15. Star Wars: The Force Awakens
I’m not a Star Wars devotee, and I can’t say I’m an unequivocal fan of J.J. Abrams as a director, but this is obviously a big event film. And it does look good. Much more vividly directed than the prequels. (And another great, great cast. I really hope Max von Sydow and Lupita Nyong’o get enough to do.)
16. The Good Dinosaur
New Disney feature. The production issues are a bit worrisome, but Disney has been doing quite well lately (Big Hero 6 is kind of forgettable, but it was objectively well-done), and this has a cool premise (dinosaurs never died out and went on to co-exist with humans), so I’m certainly game.
This just looks so fucking strange. It’s the director of District 9 doing a film about a sentient robot (voiced by Sharlto Copley), where Hugh Jackman is apparently the villain and Die Antwoord are Chappie’s friends. I’ve seen it billed as a comedy, but it seems to be played fairly straight. And…it just looks weird as fuck.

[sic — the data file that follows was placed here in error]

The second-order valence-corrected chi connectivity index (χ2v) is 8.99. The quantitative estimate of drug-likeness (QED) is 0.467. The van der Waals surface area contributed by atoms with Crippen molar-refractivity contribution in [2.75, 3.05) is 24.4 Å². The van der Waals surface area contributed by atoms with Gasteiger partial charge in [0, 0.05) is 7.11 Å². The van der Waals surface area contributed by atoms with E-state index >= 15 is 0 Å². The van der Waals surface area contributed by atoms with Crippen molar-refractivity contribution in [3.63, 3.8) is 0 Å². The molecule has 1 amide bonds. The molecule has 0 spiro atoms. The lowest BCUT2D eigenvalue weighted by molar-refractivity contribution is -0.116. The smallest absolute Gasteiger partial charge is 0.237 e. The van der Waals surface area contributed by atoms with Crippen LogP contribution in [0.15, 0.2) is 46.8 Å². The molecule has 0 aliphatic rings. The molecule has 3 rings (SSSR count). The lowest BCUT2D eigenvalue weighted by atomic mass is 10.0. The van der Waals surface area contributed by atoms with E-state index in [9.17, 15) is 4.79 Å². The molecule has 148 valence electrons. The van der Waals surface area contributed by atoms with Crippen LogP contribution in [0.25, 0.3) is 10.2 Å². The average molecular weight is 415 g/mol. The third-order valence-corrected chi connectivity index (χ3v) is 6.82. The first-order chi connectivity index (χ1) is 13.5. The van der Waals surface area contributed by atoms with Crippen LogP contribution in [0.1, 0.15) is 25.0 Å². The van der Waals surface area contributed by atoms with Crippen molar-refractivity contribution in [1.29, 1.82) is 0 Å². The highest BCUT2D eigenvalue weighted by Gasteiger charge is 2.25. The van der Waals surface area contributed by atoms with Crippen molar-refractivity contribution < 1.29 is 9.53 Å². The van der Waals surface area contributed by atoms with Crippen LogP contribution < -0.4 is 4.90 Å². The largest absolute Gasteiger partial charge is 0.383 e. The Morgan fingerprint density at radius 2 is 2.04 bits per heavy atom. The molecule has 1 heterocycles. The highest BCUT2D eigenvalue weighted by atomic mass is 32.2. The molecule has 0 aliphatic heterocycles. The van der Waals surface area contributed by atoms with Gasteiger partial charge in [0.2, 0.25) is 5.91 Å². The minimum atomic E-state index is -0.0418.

This might not be good (Elysium, anyone?), but it looks so bizarre that I have to give it a look.
I’m less sold on Disney’s live-action output (The Lone Ranger was a real piece of shit), and I’m not totally sold on this being good, but it has promise. It’s a nicely done trailer, and Clooney is usually good value. I think I’ll make up my mind more fully when I have more of an idea of what this is really about/when we get a full trailer, but if this works, this could be a really great year for blockbusters.
19. Z for Zachariah
The cast alone has me interested. Pine, Robbie, Ejiofor…all people I like. It’s a post-apocalyptic story, based on a novel by the guy who wrote Mrs. Frisby and the Rats of N.I.M.H. The book apparently had only two characters, and the film having three could be an issue; Pine’s character is the new addition, and if he’s a cookie-cutter love interest…that’s a problem.
But this is bowing at Sundance, and while not every film that opens at Sundance is good, that makes me think there’s more here than just your standard Hollywood sci-fi crap.
20. The Martian
Truthfully, I can’t be too bullish on this. Ridley Scott is coming off two really problematic films, and with Exodus, it really felt like his heart wasn’t in it.
But his science-fiction work includes his two undisputed masterpieces, as well as Prometheus, which I really need to see again (I liked it quite a bit, I just don’t remember it that well). Plus, it’s an adaptation of a well-received novel, written by the guy who did Cabin in the Woods. And it’s got Matt Damon, Jessica Chastain, Jeff Daniels, Michael Peña, Kristen Wiig, Donald Glover, Kate Mara, Aksel Hennie, Sean Bean, Chiwetel Ejiofor, and Sebastian Stan.
That is one weird fucking cast.